It’s called ‘the greatest outdoor show on earth’ and when you attend the Calgary Stampede you’ll find yourself in a kind of freefall as you soak up the atmospherics of this massive high-stepping spectacle. From bucking broncos (thousands of horses and cowboys) to lavish floats (150 of them)from endless hours of drinking and eating–it’s a completely mind-grabbing entertainer for 10 days–from mid-July each year, with the burgeoning crowds (1,000,000 visitors and counting) adding to the fun and frolic. Rub shoulders with hundreds of happy visitors on the sidelines as floats, bands, riders, celebrities and hundreds of horses pass by during the Calgary Stampede Parade. This is rodeo magic with a vengeance. Unspooling in front of you is the wondrous show of the world’s top rodeo athletes taming and riding wild horses and bulls, roping cattle and lots more. There’s more to follow–as the crowds roar and the adrenaline pumps overtime, teams of four horses charge around the track during the much-looked-forward-to chuckwagon races. At the Grandstand Show, savour the staged spectacle of horses, singers, dancers and music which will knock your socks off.
With 60 years under its belt, Canada’s Stratford Shakespeare Festival has to be on your bucket list. Not only will you get to watch traditional dramatisations of the Bard’s best-loved works by North America’s top actorsget ready to enjoy more innovative interpretations as well. The level of acting, the interpretations, the sets and the costumes all provide plenty of fodder for discussion and diatribes among purists as well as novice attendees. You can even attend a lecture or too, to bone up on your knowledge of the Bard’s works, as well as some of the interactive sessions with the actors. You might even be able to pull off a backstage tour and enter the riveting world of props and costumes. The festivities are on from April to November, but from June to July the summer crowds are probably the biggest. Join scores of other theatre-lovers over a picnic by the nearby Victoria Lake or the Avon River.
Ottawa’s hugely attended Canada Tulip Festival emanated from a wondrous gift of 100,000 tulip bulbs in 1945, from Princess Juliana of the Netherlands to the country’s First City, for providing refuge to Holland’s exiled royals during World War II. It was also an appreciation of the role the Canadian troops played in liberating the Netherlands. Springtime is a riot of millions of tulip blooms scattered across the National Capital Region. The first Canadian Tulip Festival was held in 1953. Ever since, visitors have been gathering in huge numbers at the Commissioners Park by the banks of Dows Lake. Enjoy this vast expanse of 300,000 tulips in all their springtime glory. This festival is one of the world’s largest shows of its kind with an annual haul of over 600,000 visitors. Ottawa’s tulips have become an enduring symbol of peace, freedom and international friendship. Every year, the Dutch Royal Family and the Dutch Growers Association each send 10,000 tulip bulbs to Ottawa. The censure of all eyes is the spanking new red and white Canada 150 tulip gifted by the Dutch people to Canada to mark its important 150th anniversary.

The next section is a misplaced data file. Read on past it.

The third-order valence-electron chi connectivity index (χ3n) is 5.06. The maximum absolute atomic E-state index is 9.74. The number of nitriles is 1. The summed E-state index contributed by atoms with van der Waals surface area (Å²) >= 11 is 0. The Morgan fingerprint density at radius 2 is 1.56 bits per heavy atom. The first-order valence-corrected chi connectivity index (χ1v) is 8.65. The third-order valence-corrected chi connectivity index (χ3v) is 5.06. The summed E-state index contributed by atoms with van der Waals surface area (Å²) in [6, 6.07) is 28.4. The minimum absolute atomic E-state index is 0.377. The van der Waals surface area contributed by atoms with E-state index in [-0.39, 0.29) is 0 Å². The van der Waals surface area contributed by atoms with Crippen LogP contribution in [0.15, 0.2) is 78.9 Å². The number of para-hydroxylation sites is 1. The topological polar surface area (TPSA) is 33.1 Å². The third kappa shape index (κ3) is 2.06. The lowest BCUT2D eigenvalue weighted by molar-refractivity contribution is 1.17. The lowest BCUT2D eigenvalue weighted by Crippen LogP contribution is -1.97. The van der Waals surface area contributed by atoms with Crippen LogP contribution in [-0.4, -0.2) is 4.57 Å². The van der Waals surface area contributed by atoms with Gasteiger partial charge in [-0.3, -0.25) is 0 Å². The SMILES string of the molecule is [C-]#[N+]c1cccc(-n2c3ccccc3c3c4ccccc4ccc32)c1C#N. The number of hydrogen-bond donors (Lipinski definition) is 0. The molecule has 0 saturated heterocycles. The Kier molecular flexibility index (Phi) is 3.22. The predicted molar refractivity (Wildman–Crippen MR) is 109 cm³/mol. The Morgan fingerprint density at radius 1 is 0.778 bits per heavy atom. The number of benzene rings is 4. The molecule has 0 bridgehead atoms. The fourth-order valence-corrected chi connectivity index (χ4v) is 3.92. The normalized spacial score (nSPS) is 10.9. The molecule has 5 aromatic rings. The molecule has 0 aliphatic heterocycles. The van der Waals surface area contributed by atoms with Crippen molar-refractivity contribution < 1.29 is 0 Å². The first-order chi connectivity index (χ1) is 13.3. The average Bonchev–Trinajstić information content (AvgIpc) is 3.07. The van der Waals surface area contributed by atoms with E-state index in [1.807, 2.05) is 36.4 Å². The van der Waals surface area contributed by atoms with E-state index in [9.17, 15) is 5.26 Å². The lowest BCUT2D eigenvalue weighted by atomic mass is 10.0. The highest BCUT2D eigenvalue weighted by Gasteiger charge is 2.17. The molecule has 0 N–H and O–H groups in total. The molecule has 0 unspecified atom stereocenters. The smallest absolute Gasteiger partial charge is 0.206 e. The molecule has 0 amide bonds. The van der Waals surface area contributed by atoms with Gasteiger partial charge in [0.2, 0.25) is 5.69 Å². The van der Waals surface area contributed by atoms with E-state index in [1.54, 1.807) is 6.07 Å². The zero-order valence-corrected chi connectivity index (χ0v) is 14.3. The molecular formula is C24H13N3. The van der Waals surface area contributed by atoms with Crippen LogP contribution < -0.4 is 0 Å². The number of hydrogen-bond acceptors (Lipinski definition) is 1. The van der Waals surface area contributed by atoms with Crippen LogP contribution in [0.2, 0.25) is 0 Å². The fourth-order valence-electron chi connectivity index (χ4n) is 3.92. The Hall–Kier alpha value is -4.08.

Even the winter chill can’t dent the carnival air of the World Ski & Snowboard Festival at the annual jamboree in the town of Whistler held over 10 days–and nights. The very motto of the fest clearly urges visitors to “Party in April. Sleep in May”–so chuck off your lassitude and get into the frayjostling with the crowd as the festival offers a mix of sports, music and, of course, lots of the arts. On the sports side, there are at least eight ski and snowboarding competitions. The Shred Show is a chance for snowboarders to win some greenbacks. Edgy fashion shows (Fashion Exposed), film screenings (from the Olympus 72-Hour Filmmaker Showdown), art (Olympus Pro Photographer Showdown; State of the Art), music ( from the free Outdoor Concert Series) and nightclubbing around town are the other highs.
Canada’s most thrilling whale watching experience unspools at Tofino (from where Japan lies across the Pacific) in March with the Pacific Rim Whale Festival–running from November to March. For the annual migration of the Gray whales be there between March to May; Tofino’s also becoming a huge draw for storm watchers, wading into the roiling surf in the aftermath of one of the massive winter storms rising out of the Pacific punishing Vancouver Island’s pristine coastline between November and February.